3. Listen to it yourself and note any problems: While we’re speaking Chinese, it’s very hard to monitor everything at once and a lot of attention is spent on word choice, word order, what the other person is saying and so on. When you listen to a recording of yourself speaking, you will be able to pick out many problems you didn’t notice when speaking. I’ve written more about why and how to do this here: Recording yourself to improve speaking ability.

Conclusion

What I have written about in this article is relevant for both teachers and students alike. As a student, you have to realise that your teacher might not have the time or the ability to help you with your pronunciation and that you need to take responsibility yourself. As a teacher, you should try to be aware at all times what you are actually testing. Finding out what the problem actually is the first step of any sensible plan for improving!

The question you have to ask about your Chinese teacher or course

Some students ask many questions, but fail to ask the really crucial ones. Some students don’t ask at all, but might be considering these questions anyway. In this article, I’m going to talk about the question that you have to ask yourself about your current Chinese program (or one you’re planning of enrolling in) and your Chinese teacher.

This question is fundamental one and many students overlook it, perhaps because they want to dive straight in “and learn some Chinese”. Most teachers will not encourage students to ask this question either, but I will. Here it is:

What will you not learn from this teacher/course?

Image source: sxc.hu/profile/cobrasoft
Image source: sxc.hu/profile/cobrasoft

For obvious reasons, the answer to this question isn’t usually introduced along with the syllabus the first time you attend class, and neither is it posted on the school’s website. Teachers won’t highlight their own weaknesses, schools won’t tell students what they won’t learn from attending their courses. If they do, that’s a very good sign indeed.

Most of the time, however, you need to consider this question yourself. This is about taking responsibility for your own learning. You’re the one who will suffer if anything goes wrong. The basic principle is to take your own long-term goals and compare them to the curriculum of your Chinese course/program. Don’t be fooled by the flowery language, look at the actual requirements. They will most likely not be the same as your goals.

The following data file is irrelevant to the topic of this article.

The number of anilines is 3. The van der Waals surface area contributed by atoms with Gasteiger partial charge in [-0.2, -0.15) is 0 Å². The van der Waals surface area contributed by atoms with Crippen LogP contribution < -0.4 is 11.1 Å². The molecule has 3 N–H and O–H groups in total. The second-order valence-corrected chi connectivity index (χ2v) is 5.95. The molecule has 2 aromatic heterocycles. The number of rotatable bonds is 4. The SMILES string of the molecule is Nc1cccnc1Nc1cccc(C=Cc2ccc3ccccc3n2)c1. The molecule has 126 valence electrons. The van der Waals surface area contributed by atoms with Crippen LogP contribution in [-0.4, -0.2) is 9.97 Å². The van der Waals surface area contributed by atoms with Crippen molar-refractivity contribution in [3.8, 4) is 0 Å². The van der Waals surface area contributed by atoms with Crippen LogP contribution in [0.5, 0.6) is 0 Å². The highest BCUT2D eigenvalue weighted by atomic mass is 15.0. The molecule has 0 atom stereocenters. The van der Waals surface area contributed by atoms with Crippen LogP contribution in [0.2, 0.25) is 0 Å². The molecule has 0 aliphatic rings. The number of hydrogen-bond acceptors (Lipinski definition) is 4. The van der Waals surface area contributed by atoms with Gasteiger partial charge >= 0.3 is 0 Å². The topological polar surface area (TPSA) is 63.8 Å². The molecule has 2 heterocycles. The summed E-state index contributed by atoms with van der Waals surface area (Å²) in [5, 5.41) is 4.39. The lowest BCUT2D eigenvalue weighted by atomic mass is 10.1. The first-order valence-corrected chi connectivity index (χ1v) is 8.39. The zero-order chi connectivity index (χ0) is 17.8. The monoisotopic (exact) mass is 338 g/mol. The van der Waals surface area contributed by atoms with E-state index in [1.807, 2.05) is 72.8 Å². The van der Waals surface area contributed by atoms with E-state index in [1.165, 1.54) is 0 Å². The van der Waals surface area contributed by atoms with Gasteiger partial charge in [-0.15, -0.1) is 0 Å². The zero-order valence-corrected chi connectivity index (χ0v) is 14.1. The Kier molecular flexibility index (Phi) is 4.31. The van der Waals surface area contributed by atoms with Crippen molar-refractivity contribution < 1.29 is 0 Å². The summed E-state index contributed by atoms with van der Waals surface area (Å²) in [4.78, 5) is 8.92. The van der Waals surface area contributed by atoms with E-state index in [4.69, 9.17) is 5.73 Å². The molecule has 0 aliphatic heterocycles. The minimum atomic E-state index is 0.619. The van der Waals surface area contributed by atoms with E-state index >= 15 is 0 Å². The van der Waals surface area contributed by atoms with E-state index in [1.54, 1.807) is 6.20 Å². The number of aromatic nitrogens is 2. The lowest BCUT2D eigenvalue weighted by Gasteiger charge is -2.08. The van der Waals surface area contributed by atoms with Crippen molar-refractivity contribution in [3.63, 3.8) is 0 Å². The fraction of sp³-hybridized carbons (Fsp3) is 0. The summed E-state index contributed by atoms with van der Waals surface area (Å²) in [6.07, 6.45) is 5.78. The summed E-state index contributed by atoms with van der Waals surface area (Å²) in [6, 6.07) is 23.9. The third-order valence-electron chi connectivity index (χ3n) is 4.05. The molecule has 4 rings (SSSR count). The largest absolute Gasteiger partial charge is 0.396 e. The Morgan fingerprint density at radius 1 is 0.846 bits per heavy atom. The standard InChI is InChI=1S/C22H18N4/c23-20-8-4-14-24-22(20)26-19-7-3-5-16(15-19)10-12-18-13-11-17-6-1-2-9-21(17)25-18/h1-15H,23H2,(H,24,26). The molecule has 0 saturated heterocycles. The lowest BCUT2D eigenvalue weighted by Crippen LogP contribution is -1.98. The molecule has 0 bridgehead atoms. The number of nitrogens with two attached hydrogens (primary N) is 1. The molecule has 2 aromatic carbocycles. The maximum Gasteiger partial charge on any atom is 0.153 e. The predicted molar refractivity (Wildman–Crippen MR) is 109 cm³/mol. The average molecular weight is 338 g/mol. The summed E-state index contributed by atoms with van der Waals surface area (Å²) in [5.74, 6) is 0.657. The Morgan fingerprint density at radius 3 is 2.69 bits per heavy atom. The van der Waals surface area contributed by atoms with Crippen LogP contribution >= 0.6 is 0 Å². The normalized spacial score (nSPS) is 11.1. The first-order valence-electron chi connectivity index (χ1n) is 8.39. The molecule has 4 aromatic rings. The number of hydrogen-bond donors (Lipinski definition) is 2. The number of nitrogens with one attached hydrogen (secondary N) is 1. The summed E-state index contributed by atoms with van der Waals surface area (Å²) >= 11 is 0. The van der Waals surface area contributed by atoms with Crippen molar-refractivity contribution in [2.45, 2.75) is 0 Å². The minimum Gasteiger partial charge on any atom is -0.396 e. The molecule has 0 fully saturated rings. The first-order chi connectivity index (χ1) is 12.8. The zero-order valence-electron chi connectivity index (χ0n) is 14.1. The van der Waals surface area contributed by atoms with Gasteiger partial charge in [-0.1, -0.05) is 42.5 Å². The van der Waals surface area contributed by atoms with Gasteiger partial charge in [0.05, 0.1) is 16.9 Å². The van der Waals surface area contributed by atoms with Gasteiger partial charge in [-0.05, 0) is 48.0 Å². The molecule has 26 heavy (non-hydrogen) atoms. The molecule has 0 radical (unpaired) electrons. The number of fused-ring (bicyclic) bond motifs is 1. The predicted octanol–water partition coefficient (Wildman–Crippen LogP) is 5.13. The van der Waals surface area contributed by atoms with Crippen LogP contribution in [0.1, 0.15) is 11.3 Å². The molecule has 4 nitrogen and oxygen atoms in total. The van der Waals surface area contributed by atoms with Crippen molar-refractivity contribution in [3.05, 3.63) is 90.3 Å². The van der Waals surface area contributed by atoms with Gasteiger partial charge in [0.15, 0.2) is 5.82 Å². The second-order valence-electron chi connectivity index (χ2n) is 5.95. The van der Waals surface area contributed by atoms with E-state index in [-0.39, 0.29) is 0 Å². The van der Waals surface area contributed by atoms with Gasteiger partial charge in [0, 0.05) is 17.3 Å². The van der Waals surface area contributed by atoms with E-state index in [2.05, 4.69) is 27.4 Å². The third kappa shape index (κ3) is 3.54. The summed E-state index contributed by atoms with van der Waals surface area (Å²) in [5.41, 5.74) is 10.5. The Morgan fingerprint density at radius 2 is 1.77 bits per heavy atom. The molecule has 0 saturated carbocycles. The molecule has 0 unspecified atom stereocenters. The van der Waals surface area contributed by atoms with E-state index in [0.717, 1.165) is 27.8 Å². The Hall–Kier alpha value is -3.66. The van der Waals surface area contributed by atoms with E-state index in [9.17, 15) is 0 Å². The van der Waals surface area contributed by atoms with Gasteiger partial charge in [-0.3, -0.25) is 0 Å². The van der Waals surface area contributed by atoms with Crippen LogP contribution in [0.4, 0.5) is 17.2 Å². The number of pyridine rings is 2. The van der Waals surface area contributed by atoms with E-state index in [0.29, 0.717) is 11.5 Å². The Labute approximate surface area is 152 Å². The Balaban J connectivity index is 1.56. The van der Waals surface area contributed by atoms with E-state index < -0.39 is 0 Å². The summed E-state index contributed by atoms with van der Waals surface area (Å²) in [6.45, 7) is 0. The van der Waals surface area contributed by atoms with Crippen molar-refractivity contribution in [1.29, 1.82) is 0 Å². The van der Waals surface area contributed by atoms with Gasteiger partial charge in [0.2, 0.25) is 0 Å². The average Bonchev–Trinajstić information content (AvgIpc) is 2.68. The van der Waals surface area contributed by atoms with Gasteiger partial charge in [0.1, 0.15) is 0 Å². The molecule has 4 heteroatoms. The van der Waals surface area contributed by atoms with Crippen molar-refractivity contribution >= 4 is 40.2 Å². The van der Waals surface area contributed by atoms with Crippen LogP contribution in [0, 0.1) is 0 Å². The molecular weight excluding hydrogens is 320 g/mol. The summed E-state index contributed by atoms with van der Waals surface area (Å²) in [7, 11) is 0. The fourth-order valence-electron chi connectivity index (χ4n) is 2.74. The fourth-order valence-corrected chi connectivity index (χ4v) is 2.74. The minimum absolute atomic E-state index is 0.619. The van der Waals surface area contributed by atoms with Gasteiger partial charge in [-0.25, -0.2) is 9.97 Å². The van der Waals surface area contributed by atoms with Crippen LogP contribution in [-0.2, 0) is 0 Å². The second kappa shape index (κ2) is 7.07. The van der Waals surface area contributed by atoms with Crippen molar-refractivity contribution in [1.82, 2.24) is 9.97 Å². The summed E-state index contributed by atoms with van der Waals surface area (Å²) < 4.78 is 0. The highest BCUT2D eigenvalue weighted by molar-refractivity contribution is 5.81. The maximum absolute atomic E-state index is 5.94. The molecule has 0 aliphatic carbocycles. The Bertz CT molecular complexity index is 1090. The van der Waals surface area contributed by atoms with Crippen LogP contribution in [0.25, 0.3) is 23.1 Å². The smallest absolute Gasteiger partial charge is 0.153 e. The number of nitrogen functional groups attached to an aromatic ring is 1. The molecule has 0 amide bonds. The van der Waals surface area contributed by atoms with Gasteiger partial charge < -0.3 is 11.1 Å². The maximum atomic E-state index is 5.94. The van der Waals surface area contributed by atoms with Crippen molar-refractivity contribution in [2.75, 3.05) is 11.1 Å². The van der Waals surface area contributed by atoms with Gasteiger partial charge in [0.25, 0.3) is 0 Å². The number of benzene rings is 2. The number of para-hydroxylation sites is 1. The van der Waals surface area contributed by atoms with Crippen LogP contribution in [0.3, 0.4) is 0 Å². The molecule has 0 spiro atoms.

For instance, some teachers will say that speaking is important, but yet only have written exams. This phenomenon isn’t limited to teachers, of course, which is why I’ve written an entire article about it here. It’s frighteningly common among teachers to be unaware of how their choices of examinations and assessments influence how students plan their learning.

Consider the course you’re in or want to enrol in

The factors you need to consider are of course many more than I can easily list here, but one of the most important one for language studies is the size of the class. If you’re after oral proficiency in Chinese and there are twenty students in each class, you can rest assured that speaking and pronunciation won’t be what you see the most of.

In fact, I have attended several classes that were called “conversational Chinese”, but turned out to be mostly about listening to the teacher and reading dialogues in a book. I would argue that class size is the most important factor when deciding where to go for Chinese classes.

Analyse your teacher’s capabilities and resources

In a perfect world, teachers would be able to teach you everything with ease and they would be provided with sufficient resources to do so. This isn’t the case, though. Native speakers sometimes struggle with explaining the grammar or pronunciation of their own language. Foreigners like me find it hard to teach open conversation classes because we lack sufficient “language feeling” (语感) to be able to say for sure whether a phrase sounds natural or not.

On the other hand, advanced second language learners know much more about the process of learning Chinese as an adult than most native speakers. Each teacher has his or her strengths and weaknesses. You need to figure out what they are and see how they tally with your own goals and ambitions. Naturally, this involves more than the teacher, because even the best teacher might have limited resources (especially time).

Take note of what you won’t learn

You’re unlikely to find someone who can provide you with everything you want in the way you want it. This doesn’t mean that you should quit your course or stop hiring a private tutor, it just means that you should take note of the things you won’t learn and make sure you learn them in some other way.

If you find out that your courses are very heavy on reading and listening, find people to talk with on your spare time. If you can’t understand your teachers corrections for your tones or your teacher don’t have time to correct you, hire someone to do it and practice on your own.

When learning something as complex as a language, we shouldn’t focus on everything at once anyway, so focus on what you think is most beneficial for you at the moment and try to find ways of reinforcing other areas later, perhaps with a different teacher or in a different program.

Hacking Chinese is one answer

The reason I launched Hacking Chinese in the first place is that I found that most teachers don’t tell students about how to learn, either because they don’t know (this is surprisingly common) or because they don’t have time (also a common reason, see the discussion about class size above).

Either way, Hacking Chinese is an attempt to fill this gap. I hope that through reading my articles and applying the principles behind them, you will become more independent and aware of your learning situation. Comparing what you want to achieve with what your courses and teachers will offer you is a good start!

The importance of counting what counts

Have you ever felt that your teacher is correcting the wrong things or that she says that one thing is all-important but then ignores that when setting grades anyway? Have you tried measuring your own progress and found that it’s not easy to quantify language learning?